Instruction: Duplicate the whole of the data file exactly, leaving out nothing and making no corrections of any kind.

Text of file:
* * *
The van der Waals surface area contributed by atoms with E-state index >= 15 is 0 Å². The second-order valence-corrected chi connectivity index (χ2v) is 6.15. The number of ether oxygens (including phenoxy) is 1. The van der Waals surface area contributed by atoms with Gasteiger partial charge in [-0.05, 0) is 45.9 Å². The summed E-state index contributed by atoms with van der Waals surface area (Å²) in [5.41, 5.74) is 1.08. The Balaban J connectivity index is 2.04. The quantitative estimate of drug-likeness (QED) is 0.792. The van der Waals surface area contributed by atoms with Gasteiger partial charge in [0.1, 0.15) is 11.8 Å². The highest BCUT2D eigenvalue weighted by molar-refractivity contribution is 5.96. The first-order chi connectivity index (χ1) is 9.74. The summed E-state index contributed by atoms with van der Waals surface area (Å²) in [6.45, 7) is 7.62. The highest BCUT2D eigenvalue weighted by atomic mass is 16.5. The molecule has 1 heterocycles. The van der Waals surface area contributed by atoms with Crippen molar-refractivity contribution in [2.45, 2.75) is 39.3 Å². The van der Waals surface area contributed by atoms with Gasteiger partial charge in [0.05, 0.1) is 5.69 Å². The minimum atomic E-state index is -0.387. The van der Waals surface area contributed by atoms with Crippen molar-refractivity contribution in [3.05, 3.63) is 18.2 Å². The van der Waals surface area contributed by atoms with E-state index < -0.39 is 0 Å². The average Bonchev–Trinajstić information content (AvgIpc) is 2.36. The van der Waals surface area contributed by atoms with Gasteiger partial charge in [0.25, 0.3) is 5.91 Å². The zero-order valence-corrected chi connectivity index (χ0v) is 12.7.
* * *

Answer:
The van der Waals surface area contributed by atoms with E-state index >= 15 is 0 Å². The second-order valence-corrected chi connectivity index (χ2v) is 6.15. The number of ether oxygens (including phenoxy) is 1. The van der Waals surface area contributed by atoms with Gasteiger partial charge in [-0.05, 0) is 45.9 Å². The summed E-state index contributed by atoms with van der Waals surface area (Å²) in [5.41, 5.74) is 1.08. The Balaban J connectivity index is 2.04. The quantitative estimate of drug-likeness (QED) is 0.792. The van der Waals surface area contributed by atoms with Gasteiger partial charge in [0.1, 0.15) is 11.8 Å². The highest BCUT2D eigenvalue weighted by molar-refractivity contribution is 5.96. The first-order chi connectivity index (χ1) is 9.74. The summed E-state index contributed by atoms with van der Waals surface area (Å²) in [6.45, 7) is 7.62. The highest BCUT2D eigenvalue weighted by atomic mass is 16.5. The molecule has 1 heterocycles. The van der Waals surface area contributed by atoms with Crippen molar-refractivity contribution in [2.45, 2.75) is 39.3 Å². The van der Waals surface area contributed by atoms with Gasteiger partial charge in [0.05, 0.1) is 5.69 Å². The minimum atomic E-state index is -0.387. The van der Waals surface area contributed by atoms with Crippen molar-refractivity contribution in [3.05, 3.63) is 18.2 Å². The van der Waals surface area contributed by atoms with E-state index < -0.39 is 0 Å². The average Bonchev–Trinajstić information content (AvgIpc) is 2.36. The van der Waals surface area contributed by atoms with Gasteiger partial charge in [0.25, 0.3) is 5.91 Å². The zero-order valence-corrected chi connectivity index (χ0v) is 12.7.